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Shake in his grasp; the amazed centurion cries
"This was a son of God!" the standard falls
Upon the heaving ground; the sun is dimm'd,
And darkness shrouds the Saviour of mankind.

THE RESURRECTION.

Grahame.

THE setting orb of night, its level ray
Shot o'er the land; and, on the dewý sward,
The lengthen'd shadows of the fatal cross
Were laid far stretch'd; when in the cast arose,
Last of the stars, day's harbinger. No sound
Was heard, save of the watching soldier's foot;
Within the sealed sepulchre, the gloom
Of deepest midnight brooded o'er the dead,'
The Holy One. But lo! a radiance faint
Began to dawn around his sacred brow.
The linen vesture seem'd a snowy wreath
Drifted by storms into a mountain cave.
Bright and more bright the circling halo beam'd
Upon that face, clothed in a smile benign
Though yet exanimate. Nor long the reign
Of death; the eyes that wept for human griefs,
Unclose, and look around with conscious joy.
Yes with returning life, the first emotion
That glow'd in Jesus' breast of love, was joy
At man's redemption, now complete; at death
Disarm'd; the grave transform'd into the couch
Of faith; the resurrection and the life.
Majestical he rose; trembled the earth;

The ponderous gate of stone was roll'd away;

The keepers fell; the angel vanish'd; sunk
Into invisibility; while forth,

The Saviour of the world issued, and stood
Before the sepulchre, and view'd the clouds
Empurpled glorious by the rising sun.

ADDRESS TO THE DEITY.

Mrs. Barbauld.

GOD of my life, and Author of my days!
Permit my feeble voice to lisp thy praise,
And trembling take, upon a mortal tongue,
That hallow'd name, to harps of seraphs sung;
Yet here, the brightest seraphs could no more
Than veil their faces, tremble and adore.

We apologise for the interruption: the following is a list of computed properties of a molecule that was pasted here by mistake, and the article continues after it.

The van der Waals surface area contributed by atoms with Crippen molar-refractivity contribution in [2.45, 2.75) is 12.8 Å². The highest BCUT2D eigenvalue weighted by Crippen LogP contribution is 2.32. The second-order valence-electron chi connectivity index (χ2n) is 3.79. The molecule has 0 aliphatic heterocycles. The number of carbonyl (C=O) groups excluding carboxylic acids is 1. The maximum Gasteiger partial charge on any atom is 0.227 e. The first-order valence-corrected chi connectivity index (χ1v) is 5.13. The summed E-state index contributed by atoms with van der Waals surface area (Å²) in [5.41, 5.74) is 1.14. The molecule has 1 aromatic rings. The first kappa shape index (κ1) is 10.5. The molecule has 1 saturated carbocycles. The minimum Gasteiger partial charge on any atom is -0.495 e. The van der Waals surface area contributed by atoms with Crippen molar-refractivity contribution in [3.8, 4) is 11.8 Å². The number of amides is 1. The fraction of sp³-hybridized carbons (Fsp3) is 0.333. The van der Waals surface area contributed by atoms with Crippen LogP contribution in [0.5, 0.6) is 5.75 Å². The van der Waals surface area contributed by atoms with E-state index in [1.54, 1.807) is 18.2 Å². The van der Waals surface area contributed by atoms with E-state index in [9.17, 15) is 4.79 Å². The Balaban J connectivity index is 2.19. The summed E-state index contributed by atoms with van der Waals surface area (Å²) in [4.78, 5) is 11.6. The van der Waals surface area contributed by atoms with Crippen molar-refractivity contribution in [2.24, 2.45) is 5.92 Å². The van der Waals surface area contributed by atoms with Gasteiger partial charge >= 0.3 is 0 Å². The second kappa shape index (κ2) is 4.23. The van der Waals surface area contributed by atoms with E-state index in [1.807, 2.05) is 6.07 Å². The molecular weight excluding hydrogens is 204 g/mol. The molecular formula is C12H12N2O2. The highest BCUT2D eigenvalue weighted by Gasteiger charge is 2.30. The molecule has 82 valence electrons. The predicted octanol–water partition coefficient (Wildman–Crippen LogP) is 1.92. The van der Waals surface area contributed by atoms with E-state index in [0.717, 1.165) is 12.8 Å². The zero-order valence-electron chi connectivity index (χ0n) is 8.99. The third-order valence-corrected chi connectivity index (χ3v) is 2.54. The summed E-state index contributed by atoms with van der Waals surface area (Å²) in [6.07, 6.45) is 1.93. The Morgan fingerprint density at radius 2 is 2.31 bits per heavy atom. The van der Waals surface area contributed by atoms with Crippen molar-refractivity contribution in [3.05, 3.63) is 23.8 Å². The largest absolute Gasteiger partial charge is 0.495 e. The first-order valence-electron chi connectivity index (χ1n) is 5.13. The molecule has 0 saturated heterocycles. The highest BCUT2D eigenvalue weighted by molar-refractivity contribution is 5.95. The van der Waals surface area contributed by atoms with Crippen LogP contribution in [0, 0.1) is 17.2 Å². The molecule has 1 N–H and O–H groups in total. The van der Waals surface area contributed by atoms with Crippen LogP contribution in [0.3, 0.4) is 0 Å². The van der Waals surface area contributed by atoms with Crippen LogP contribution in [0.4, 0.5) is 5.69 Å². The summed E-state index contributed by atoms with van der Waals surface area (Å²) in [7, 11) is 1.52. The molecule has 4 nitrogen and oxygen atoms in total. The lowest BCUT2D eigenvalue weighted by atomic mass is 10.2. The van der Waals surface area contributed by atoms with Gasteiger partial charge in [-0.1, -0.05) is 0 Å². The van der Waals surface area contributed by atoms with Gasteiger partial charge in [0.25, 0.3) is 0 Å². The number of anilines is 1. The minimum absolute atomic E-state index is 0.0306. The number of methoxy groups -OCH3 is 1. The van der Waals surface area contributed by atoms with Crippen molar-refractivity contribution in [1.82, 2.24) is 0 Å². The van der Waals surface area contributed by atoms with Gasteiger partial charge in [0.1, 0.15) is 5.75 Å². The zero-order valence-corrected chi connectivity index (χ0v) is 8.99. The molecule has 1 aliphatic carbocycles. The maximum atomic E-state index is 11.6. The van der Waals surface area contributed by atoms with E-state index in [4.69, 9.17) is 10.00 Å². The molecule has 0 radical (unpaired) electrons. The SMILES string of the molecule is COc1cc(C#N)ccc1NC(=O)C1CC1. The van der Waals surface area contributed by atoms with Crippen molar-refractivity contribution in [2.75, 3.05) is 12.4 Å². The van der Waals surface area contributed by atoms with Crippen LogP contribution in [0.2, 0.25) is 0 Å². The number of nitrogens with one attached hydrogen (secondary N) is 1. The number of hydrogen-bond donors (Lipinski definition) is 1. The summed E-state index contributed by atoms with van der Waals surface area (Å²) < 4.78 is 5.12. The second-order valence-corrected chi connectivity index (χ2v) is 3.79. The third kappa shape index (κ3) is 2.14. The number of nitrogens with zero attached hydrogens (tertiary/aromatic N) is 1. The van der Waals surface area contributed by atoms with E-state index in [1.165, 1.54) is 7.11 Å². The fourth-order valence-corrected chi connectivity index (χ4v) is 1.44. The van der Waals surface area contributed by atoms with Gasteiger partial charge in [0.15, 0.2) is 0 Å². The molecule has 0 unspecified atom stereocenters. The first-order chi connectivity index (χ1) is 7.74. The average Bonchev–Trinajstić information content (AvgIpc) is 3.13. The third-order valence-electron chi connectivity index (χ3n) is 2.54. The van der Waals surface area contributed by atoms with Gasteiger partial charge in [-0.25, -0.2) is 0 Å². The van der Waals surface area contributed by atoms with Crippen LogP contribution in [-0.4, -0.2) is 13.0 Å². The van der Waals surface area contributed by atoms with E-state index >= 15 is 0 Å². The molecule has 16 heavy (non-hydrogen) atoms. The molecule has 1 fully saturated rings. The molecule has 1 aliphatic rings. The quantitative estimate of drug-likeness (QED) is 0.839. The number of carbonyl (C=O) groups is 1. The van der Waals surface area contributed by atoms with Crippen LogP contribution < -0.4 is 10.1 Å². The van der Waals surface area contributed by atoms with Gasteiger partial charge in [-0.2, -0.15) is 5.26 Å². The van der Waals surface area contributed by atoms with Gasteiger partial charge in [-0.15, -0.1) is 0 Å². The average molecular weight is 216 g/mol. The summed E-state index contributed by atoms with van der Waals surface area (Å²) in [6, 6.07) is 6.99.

All nature faints beneath the mighty name
Which Nature's works, through all her parts, pro-
claim.

I feel that name my inmost thoughts control,
And breathe an awful stillness through my soul.
At thy felt presence, all emotions cease,
And my hush'd spirit rests in sacred peace;
Till every worldly thought within me dies,
And earth's gay pageants vanish from my eyes;
Till all my sense is lost in infinite,

And one vast object fills my aching sight.
But soon, alas! this holy calm is broke;
My soul submits to wear her wonted yoke;
With shackled pinions, strives to soar, in vain;
And mingles with the dross of earth again,

d

But He, our gracious Master, kind as just;
Knowing our frame, remember'th man is dust,
His spirit ever brooding o'er the mind,

Sees the first wish, to better hopes inclin❜d.
Marks the young dawn of every virtuous aim,
And fans the smoking flax into a flame.
His ears are open to the softest cry;
His grace descends to meet the lifted eye;
He reads the language of the silent tear,

And sighs an incense from a heart sincere.
Such are the vows, the sacrifice I give ;
Accept the vow, and bid the suppliant live.
From all terrestrial bondage set me free;
Still every wish that centres not in Thee;
Bid my fond hopes, my vain diquiets cease,
And point my path to everlasting peace.
If the soft hand of winning pleasure lead,
By living waters, and the flowery mead;
When all is smiling, tranquil, and serene,
And vernal beauty paints the flattering scene,
Oh teach me to elude each latent snare,
And whisper to my sliding heart, Beware.
If friendless in a vale of tears I stray,

Where briars wound, and thorns perplex my way;
Still let my steady soul thy goodness see,
And with strong confidence lay hold on Thee,
With equal eye, my various lot receive;
Resign'd to die, or resolute to live;
Prepar'd to kiss the sceptre or the rod,
While God is seen in all, and all in God.

I read his awful name emblazon'd high,
In golden letters on the illumin'd sky.
Nor less the mystic characters I see,
Wrought in each flower, inscrib'd on every tree;
In every leaf that trembles with the breeze,
I hear the voice of God among the trees.
With Thee, in shady solitude I walk;
With Thee, in busy crowded cities talk;
In every creature own thy forming power;
In each event thy providence adore;
Thy hopes shall animate my drooping soul,
Thy precepts guide me; and thy fear control.
Thus shall I rest, unmov'd by all alarms,
Secure within the temple of thy arms.

From anxious cares, from gloomy terrors free,
And feel myself omnipotent in Thee.

Then, when the last, the closing hour draws nigh,
And earth recedes before my swimming eye;
When trembling on the doubtful edge of fate
I stand, and stretch my view to either state;
Teach me to quit this transitory scene,
With decent triumph, and a look serene;
Teach me to fix my ardent hopes on high,
And having liv'd to Thee, in Thee to die.

THE END.

LONDON:

Printed by A. & R. Spottiswoode,
New-Street-Square-

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